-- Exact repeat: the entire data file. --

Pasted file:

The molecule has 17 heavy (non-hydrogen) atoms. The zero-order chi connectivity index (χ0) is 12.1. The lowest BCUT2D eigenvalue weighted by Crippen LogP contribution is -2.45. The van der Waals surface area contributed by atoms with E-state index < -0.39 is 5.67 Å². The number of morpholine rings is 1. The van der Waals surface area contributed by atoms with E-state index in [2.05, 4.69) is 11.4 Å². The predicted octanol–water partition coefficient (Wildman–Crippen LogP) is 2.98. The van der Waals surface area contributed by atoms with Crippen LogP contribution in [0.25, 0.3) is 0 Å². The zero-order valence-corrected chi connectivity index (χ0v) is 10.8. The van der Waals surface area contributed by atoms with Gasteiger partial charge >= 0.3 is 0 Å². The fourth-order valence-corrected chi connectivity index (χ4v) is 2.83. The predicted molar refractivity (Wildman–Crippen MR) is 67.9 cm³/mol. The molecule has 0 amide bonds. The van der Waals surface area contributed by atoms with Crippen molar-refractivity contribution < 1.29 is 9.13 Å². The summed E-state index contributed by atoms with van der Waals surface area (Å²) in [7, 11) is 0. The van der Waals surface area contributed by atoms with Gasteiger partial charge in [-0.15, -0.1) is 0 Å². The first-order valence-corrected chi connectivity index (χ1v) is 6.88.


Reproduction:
The molecule has 17 heavy (non-hydrogen) atoms. The zero-order chi connectivity index (χ0) is 12.1. The lowest BCUT2D eigenvalue weighted by Crippen LogP contribution is -2.45. The van der Waals surface area contributed by atoms with E-state index < -0.39 is 5.67 Å². The number of morpholine rings is 1. The van der Waals surface area contributed by atoms with E-state index in [2.05, 4.69) is 11.4 Å². The predicted octanol–water partition coefficient (Wildman–Crippen LogP) is 2.98. The van der Waals surface area contributed by atoms with Crippen LogP contribution in [0.25, 0.3) is 0 Å². The zero-order valence-corrected chi connectivity index (χ0v) is 10.8. The van der Waals surface area contributed by atoms with Gasteiger partial charge >= 0.3 is 0 Å². The fourth-order valence-corrected chi connectivity index (χ4v) is 2.83. The predicted molar refractivity (Wildman–Crippen MR) is 67.9 cm³/mol. The molecule has 0 amide bonds. The van der Waals surface area contributed by atoms with Crippen molar-refractivity contribution < 1.29 is 9.13 Å². The summed E-state index contributed by atoms with van der Waals surface area (Å²) in [7, 11) is 0. The van der Waals surface area contributed by atoms with Gasteiger partial charge in [-0.15, -0.1) is 0 Å². The first-order valence-corrected chi connectivity index (χ1v) is 6.88.